SimCorp Survey Exposes Weaknesses in Buy-Side Accounting Systems

New York, NY - 8 March 2012

  • Nearly one out of two respondents admitted that current accounting systems do not support their entire book of business
  • Strong recognition that centralizing data in a single accounting system increases accuracy and ease of client reporting

SimCorp, a leading provider of investment management software and services for the global financial services industry, today released the results of an investment accounting survey conducted last month. The poll exposed continued weaknesses in legacy buy-side accounting systems and widespread recognition of the value in centralizing position-keeping. The survey respondents included nearly 100 executives from 58 buy-side firms across Canada and the US.

The survey revealed that most firms still rely on legacy accounting systems that cannot comprehensively support their investment operations. Over 56% of respondents admitted that they were not confident that their current accounting systems could accurately record all the events in the transaction lifecycle, including those related to OTC derivatives. Nearly 45% of firms have accounting systems that are unable to support their entire book of business.

"Investment firms that struggle to collect the right data at the right time are missing strategic opportunities to drive their business forward," said Gert Raeves, research director at CEB TowerGroup. "Creating a central repository of critical financial data will allow firms to not only meet regulatory compliance goals, but to better understand their customers and implement effective enterprise risk management."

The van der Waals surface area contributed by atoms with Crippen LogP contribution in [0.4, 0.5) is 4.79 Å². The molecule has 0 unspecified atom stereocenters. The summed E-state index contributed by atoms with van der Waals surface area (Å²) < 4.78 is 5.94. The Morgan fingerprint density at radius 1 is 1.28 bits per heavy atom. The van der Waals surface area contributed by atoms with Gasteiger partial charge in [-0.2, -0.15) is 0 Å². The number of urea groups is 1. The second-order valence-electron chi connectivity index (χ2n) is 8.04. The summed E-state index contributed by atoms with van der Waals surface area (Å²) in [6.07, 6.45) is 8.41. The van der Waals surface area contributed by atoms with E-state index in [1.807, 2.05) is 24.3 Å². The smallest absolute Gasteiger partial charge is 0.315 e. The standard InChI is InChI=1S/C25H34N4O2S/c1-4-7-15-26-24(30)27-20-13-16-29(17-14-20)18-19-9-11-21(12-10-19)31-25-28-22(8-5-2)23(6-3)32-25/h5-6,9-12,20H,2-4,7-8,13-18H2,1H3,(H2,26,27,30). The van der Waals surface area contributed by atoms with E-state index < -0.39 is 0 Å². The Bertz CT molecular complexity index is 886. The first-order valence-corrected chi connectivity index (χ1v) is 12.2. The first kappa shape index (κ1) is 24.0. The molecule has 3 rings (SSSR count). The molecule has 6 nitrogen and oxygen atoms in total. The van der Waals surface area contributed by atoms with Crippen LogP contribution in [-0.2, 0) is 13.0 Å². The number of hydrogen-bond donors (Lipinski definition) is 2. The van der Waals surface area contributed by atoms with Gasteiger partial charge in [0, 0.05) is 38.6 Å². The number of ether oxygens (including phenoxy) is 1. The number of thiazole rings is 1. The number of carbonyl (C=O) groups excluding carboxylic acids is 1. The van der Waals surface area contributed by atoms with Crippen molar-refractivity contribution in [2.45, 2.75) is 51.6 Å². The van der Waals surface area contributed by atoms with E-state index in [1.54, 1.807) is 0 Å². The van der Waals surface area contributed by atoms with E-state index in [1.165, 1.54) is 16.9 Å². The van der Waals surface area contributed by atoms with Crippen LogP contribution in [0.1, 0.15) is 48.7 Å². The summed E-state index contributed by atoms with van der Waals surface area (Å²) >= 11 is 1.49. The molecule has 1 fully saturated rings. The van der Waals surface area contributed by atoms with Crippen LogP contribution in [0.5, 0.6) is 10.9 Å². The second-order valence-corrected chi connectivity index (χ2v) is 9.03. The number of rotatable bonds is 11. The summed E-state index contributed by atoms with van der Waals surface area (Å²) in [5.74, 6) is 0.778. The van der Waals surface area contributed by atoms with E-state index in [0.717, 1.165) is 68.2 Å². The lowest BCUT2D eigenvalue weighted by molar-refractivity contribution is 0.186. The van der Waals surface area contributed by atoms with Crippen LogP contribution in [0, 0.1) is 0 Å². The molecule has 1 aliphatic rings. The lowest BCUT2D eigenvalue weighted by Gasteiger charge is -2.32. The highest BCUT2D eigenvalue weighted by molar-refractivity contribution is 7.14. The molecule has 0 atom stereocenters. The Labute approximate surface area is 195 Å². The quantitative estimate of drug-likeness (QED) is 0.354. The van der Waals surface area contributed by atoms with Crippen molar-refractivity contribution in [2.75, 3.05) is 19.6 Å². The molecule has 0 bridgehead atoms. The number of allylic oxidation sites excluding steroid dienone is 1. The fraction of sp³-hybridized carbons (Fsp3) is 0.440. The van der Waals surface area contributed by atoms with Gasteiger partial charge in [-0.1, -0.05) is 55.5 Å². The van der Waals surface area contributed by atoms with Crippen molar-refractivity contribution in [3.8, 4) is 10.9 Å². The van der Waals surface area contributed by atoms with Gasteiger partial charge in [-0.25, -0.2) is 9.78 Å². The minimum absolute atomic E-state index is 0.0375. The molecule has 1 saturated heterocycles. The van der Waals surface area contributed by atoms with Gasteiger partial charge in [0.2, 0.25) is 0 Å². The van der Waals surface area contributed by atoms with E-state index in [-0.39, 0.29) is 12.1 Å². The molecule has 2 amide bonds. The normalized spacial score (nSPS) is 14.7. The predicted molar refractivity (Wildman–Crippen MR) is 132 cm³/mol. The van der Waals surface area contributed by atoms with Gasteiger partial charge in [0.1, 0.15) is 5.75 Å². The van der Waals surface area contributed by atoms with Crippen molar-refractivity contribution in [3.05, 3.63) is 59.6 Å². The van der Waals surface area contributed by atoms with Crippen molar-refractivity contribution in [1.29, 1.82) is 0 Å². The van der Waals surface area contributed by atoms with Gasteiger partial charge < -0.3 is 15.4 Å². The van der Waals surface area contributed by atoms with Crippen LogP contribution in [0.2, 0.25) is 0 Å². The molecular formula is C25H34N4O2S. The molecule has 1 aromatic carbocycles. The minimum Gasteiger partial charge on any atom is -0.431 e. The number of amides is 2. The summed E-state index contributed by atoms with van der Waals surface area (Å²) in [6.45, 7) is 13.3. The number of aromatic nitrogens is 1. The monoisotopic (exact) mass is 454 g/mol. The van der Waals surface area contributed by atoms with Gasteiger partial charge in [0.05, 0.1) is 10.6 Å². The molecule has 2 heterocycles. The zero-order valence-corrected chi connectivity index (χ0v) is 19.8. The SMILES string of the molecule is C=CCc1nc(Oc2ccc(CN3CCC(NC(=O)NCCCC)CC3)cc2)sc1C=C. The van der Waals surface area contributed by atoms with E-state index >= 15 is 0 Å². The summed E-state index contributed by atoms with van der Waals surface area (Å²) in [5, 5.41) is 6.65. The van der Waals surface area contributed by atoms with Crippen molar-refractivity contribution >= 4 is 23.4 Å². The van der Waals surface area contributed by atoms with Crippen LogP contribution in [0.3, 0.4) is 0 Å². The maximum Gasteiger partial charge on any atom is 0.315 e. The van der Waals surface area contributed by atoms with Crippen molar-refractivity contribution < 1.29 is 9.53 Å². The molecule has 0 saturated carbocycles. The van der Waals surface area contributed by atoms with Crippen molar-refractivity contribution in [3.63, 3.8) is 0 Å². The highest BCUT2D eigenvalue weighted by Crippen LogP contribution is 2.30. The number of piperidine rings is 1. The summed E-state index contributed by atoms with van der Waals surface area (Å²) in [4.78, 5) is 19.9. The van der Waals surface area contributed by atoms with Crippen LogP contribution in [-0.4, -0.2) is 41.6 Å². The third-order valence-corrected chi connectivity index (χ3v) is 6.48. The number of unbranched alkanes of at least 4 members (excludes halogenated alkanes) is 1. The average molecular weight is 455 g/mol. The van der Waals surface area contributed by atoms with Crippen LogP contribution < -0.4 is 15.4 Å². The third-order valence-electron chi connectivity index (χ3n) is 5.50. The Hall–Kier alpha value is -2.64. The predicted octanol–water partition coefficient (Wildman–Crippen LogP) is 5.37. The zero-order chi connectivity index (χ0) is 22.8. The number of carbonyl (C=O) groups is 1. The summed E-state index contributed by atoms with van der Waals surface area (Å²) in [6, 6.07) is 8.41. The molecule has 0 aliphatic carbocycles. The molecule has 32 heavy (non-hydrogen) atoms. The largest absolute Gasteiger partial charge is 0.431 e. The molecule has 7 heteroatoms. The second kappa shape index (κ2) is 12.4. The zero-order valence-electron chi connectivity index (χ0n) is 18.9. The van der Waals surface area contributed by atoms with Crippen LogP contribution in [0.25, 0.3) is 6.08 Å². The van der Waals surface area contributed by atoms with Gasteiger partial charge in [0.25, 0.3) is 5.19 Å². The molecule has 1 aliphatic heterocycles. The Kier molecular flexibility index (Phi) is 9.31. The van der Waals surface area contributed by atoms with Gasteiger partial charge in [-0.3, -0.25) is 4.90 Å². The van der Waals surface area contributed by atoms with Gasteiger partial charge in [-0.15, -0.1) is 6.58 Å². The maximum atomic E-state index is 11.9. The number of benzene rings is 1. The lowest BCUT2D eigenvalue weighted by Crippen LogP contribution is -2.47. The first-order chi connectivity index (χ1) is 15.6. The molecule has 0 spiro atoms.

Despite the prevalent weaknesses in current accounting systems, the survey revealed that firms are thinking about moving to a centralized system for position keeping. Poll results showed that 91% of participants believed that position data should be consolidated in a single accounting system across their entire book of business to increase the accuracy and ease of reporting. The results validate that investment data should be accessed from a central 'location' instead of reconciling data from disparate systems which ultimately results in poor data quality that in turn impacts investment decisions.

Additionally, when asked in the poll to describe the consequences of inaccurate client reporting, respondents stated that loss of business and reputation, wrong investment decisions, loss of client confidence, inefficiencies with operational processes and ‘early retirement’ were top concerns.

David Kubersky, Managing Director of SimCorp North America, comments, “If there is anything that the recent accounting-related scandals have shown us – it is that improving record-keeping should be a top priority for firms. While it is encouraging to see that buy-side firms acknowledge the need to consolidate position-keeping in a centralized accounting system, it is time to convert belief into concrete action on the road to restoring investor confidence.”

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